News and Tribune

November 6, 2013


Man is fed up with Congress

If five to 10 percent of voters sign a petition for referendum on term limits it must be put on the ballot. We also need one to do away with congressional pensions — maybe even form a new government, because this one can’t get anything done. 

The House of Representatives has wasted money fighting the Affordable Care Act. Talk about waste. Now they are trying piecemeal bills to try and defund the health care bill. The House has fought everything President Obama has tried to do.

Republicans cry about the debt. Most was caused by two wars under former President Bush. Kentucky Sen. Mitch McConnell is scared of the Tea Party. He and John Boehner don’t want to tax the rich because they are part of that group. Most in the congress are rich from lobbyist money to sway their vote. This is not the will of the people. They could care less about us. They are like a bunch of gangsters robbing the middle and lower class. 

If they paid into Social Security, it would be more solvent. Let the rich pay more, for they are the ones getting most of the laws passed for their benefit. If they don’t do the job, vote them out.

There should be a limit of two terms in the House and one in the Senate. That way they won’t be there long enough  to become corrupt.

The Keystone Pipeline they say will create 43,000 jobs. But the Jobs Bill will create 12 million jobs. Quit giving our tax money to countries who are trying to kill us. Put that money back into Social Security.

— George L. Dorman, Clarksville


Reader tells his flu-shot story

In the Friday, Oct. 25, 2013 edition of the News and Tribune, local columnist Matthew Nash spoke about an article submitted on flu shots, and my credentials. 

Well, in 1996, I got a flu shot, had an adverse event, and got a disease called Guillain-Barre Syndrome. Long story short, I was misdiagnosed and did not get preventative medication that could have prevented the disease from continuing damage to my myelin sheath and nerves, but I didn’t. I have spoken with many doctors doing research on GBS/CIDP, attended symposiums and have personally experienced GBS progressing into CIDP (chronic inflammatory demyelinating polyneuropathy — aka Chronic GBS). I have completed more than eight years of research, and I know more about GBS/CIDP than general practitioners and most neurologist.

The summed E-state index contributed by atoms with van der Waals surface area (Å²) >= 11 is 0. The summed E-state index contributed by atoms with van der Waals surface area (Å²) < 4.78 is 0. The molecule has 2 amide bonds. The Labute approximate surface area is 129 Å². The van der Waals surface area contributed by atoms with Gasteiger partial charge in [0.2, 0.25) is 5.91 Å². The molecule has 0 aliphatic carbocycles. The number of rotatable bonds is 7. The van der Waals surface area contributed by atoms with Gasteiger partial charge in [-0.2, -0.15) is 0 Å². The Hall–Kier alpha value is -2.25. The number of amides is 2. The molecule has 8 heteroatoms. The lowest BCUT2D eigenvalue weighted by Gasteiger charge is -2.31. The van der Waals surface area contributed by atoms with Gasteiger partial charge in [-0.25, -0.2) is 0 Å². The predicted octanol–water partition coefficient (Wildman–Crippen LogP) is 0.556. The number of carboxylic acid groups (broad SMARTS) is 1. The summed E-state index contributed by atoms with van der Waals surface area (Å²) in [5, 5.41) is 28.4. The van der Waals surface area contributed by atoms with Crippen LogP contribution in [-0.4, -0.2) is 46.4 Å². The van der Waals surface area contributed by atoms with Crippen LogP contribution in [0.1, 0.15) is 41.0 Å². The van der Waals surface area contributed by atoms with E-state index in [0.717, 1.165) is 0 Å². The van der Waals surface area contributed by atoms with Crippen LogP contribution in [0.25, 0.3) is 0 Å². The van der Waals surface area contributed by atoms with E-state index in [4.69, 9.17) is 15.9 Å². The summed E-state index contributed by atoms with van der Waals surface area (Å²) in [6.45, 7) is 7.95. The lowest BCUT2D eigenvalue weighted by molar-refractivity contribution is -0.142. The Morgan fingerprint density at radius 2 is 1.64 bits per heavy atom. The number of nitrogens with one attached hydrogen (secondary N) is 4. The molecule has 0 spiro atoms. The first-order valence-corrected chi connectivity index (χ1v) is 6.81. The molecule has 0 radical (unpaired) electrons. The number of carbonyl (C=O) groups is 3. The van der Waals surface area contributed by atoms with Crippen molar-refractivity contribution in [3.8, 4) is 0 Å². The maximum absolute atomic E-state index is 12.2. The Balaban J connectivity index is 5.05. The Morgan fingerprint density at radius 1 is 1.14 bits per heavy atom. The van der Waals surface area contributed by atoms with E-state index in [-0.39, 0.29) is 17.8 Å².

I get regular infusions of IVIG (IntraVenousImmunoGlobulin) today because my immune system still produces autoantibodies that attack my myelin sheath. The IVIG infusions keep me out of a wheelchair. 

My life as I knew it was gone 17 years ago. So add life’s experience to my credentials. And by the way, I diagnosed my CIDP myself after being brushed off by my doctor and neurologist (the same neurologist that misdiagnosed me, and doctor that told my wife to make arrangements for a post-mortem).

My question: Why do we need an influenza vaccine? Go to table one in “Google Trends in Pneumonia and Influenza Morbidity and Mortality.” Table 1 shows all deaths from pneumonia and influenza. Then page 1 shows only pneumonia deaths, and page 2 shows only influenza deaths. The records cover from 1979-2006. Please note there were only 257 deaths in 2001 and 753 in 2002. The death rate from influenza averages 901 per year, and influenza is not a major cause of pneumonia. So how does the CDC come up with 36,000-plus deaths? They add pneumonia and influenza together, that’s how.

It is estimated by The National institute of Allergy and infectious Diseases as well as other health agencies that the single bacteria “streptococcus pneumoniae” is responsible for more than 50 percent of all cases of pneumonia in the U.S., including the leading cause of death annually. Pneumonia is also caused by other bacteria such as streptococci, staphylococcus aureus (staph), Pertussis (whopping cough), and mycoplasma pneumonia (a cause known as walking pneumonia). And there are many noninfectious causes of pneumonia, such as asthma, aspiration of fluids, immunodeficiency, etc. So, it stretches credibility to assert that the flu causes pneumonia when, in fact, the data shows that it only causes a small minority of the cases.

I do not have the room to debate all vaccines, so let me present a story about smallpox vaccine: In 1918, the U.S. Army forced the vaccination of 3,285,376 natives in the Philippines when no epidemic was brewing, only the sporadic cases of the usual mild nature. Of the vaccinated persons, 47,369 came down with small-pox, and of these 16,477 died. 

In 1919, the experiment was doubled. 7,670,252 natives were vaccinated. Of these, 65,180 victims came down with small-pox, and 44,408 died. In the first experiment, one-third died, and in the second, two-thirds of the infected ones died. For reference, visit

— Luther B. Yount Jr., Charlestown